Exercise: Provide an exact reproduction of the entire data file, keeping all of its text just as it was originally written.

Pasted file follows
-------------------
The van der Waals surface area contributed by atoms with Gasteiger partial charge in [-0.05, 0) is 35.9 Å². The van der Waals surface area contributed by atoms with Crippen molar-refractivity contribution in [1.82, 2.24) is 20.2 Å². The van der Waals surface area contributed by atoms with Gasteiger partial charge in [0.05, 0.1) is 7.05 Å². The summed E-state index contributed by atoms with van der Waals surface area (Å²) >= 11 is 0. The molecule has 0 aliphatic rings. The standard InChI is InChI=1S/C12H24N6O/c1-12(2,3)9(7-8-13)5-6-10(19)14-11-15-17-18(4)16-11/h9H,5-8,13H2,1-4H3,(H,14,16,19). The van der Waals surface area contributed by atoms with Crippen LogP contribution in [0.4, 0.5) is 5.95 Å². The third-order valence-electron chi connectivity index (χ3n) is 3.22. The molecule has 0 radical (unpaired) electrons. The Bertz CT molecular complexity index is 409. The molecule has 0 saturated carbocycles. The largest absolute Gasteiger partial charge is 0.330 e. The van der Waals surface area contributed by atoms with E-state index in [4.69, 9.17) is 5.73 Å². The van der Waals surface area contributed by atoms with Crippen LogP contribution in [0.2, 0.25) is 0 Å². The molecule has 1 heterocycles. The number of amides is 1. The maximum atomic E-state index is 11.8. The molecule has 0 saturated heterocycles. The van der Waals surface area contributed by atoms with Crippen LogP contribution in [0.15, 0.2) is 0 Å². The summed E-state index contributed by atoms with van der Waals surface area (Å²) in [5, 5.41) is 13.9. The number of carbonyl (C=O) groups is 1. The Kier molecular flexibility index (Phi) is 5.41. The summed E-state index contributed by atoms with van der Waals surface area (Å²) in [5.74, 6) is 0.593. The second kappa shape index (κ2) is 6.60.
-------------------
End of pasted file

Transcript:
The van der Waals surface area contributed by atoms with Gasteiger partial charge in [-0.05, 0) is 35.9 Å². The van der Waals surface area contributed by atoms with Crippen molar-refractivity contribution in [1.82, 2.24) is 20.2 Å². The van der Waals surface area contributed by atoms with Gasteiger partial charge in [0.05, 0.1) is 7.05 Å². The summed E-state index contributed by atoms with van der Waals surface area (Å²) >= 11 is 0. The molecule has 0 aliphatic rings. The standard InChI is InChI=1S/C12H24N6O/c1-12(2,3)9(7-8-13)5-6-10(19)14-11-15-17-18(4)16-11/h9H,5-8,13H2,1-4H3,(H,14,16,19). The van der Waals surface area contributed by atoms with Crippen LogP contribution in [0.4, 0.5) is 5.95 Å². The third-order valence-electron chi connectivity index (χ3n) is 3.22. The molecule has 0 radical (unpaired) electrons. The Bertz CT molecular complexity index is 409. The molecule has 0 saturated carbocycles. The largest absolute Gasteiger partial charge is 0.330 e. The van der Waals surface area contributed by atoms with E-state index in [4.69, 9.17) is 5.73 Å². The van der Waals surface area contributed by atoms with Crippen LogP contribution in [0.2, 0.25) is 0 Å². The molecule has 1 heterocycles. The number of amides is 1. The maximum atomic E-state index is 11.8. The molecule has 0 saturated heterocycles. The van der Waals surface area contributed by atoms with Crippen LogP contribution in [0.15, 0.2) is 0 Å². The summed E-state index contributed by atoms with van der Waals surface area (Å²) in [5, 5.41) is 13.9. The number of carbonyl (C=O) groups is 1. The Kier molecular flexibility index (Phi) is 5.41. The summed E-state index contributed by atoms with van der Waals surface area (Å²) in [5.74, 6) is 0.593. The second kappa shape index (κ2) is 6.60.